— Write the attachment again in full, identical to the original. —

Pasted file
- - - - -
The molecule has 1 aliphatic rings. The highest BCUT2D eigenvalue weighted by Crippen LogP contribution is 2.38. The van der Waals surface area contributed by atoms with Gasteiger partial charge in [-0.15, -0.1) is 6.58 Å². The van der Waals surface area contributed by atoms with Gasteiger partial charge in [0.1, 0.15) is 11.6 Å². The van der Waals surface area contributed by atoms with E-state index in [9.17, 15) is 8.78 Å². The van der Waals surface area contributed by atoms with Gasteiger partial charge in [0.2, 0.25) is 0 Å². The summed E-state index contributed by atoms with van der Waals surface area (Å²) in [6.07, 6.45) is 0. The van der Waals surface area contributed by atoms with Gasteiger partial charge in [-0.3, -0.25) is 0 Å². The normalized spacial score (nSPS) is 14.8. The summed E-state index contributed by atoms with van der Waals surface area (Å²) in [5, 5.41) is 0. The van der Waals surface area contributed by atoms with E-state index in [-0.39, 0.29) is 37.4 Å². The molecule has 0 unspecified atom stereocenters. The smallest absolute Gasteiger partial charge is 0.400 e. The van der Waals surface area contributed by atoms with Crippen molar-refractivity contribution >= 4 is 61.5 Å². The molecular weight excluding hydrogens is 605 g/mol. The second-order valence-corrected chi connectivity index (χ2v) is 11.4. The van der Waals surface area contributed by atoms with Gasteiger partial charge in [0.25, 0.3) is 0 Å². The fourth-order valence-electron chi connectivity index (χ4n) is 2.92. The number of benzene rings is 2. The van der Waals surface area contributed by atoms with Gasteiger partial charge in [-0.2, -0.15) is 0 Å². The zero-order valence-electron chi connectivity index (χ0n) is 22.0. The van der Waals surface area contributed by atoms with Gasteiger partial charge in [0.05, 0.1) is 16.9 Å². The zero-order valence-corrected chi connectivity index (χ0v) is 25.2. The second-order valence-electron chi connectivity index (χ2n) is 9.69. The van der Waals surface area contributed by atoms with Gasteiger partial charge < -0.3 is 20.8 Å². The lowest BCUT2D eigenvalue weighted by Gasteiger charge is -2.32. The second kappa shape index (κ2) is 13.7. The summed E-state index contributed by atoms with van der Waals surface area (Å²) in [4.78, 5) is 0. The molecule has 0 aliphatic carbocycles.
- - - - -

The molecule has 1 aliphatic rings. The highest BCUT2D eigenvalue weighted by Crippen LogP contribution is 2.38. The van der Waals surface area contributed by atoms with Gasteiger partial charge in [-0.15, -0.1) is 6.58 Å². The van der Waals surface area contributed by atoms with Gasteiger partial charge in [0.1, 0.15) is 11.6 Å². The van der Waals surface area contributed by atoms with E-state index in [9.17, 15) is 8.78 Å². The van der Waals surface area contributed by atoms with Gasteiger partial charge in [0.2, 0.25) is 0 Å². The summed E-state index contributed by atoms with van der Waals surface area (Å²) in [6.07, 6.45) is 0. The van der Waals surface area contributed by atoms with Gasteiger partial charge in [-0.3, -0.25) is 0 Å². The normalized spacial score (nSPS) is 14.8. The summed E-state index contributed by atoms with van der Waals surface area (Å²) in [5, 5.41) is 0. The van der Waals surface area contributed by atoms with E-state index in [-0.39, 0.29) is 37.4 Å². The molecule has 0 unspecified atom stereocenters. The smallest absolute Gasteiger partial charge is 0.400 e. The van der Waals surface area contributed by atoms with Crippen molar-refractivity contribution >= 4 is 61.5 Å². The molecular weight excluding hydrogens is 605 g/mol. The second-order valence-corrected chi connectivity index (χ2v) is 11.4. The van der Waals surface area contributed by atoms with Gasteiger partial charge in [0.25, 0.3) is 0 Å². The fourth-order valence-electron chi connectivity index (χ4n) is 2.92. The number of benzene rings is 2. The van der Waals surface area contributed by atoms with Gasteiger partial charge in [-0.2, -0.15) is 0 Å². The zero-order valence-electron chi connectivity index (χ0n) is 22.0. The van der Waals surface area contributed by atoms with Gasteiger partial charge in [0.05, 0.1) is 16.9 Å². The zero-order valence-corrected chi connectivity index (χ0v) is 25.2. The second-order valence-electron chi connectivity index (χ2n) is 9.69. The van der Waals surface area contributed by atoms with Gasteiger partial charge < -0.3 is 20.8 Å². The lowest BCUT2D eigenvalue weighted by Gasteiger charge is -2.32. The second kappa shape index (κ2) is 13.7. The summed E-state index contributed by atoms with van der Waals surface area (Å²) in [4.78, 5) is 0. The molecule has 0 aliphatic carbocycles.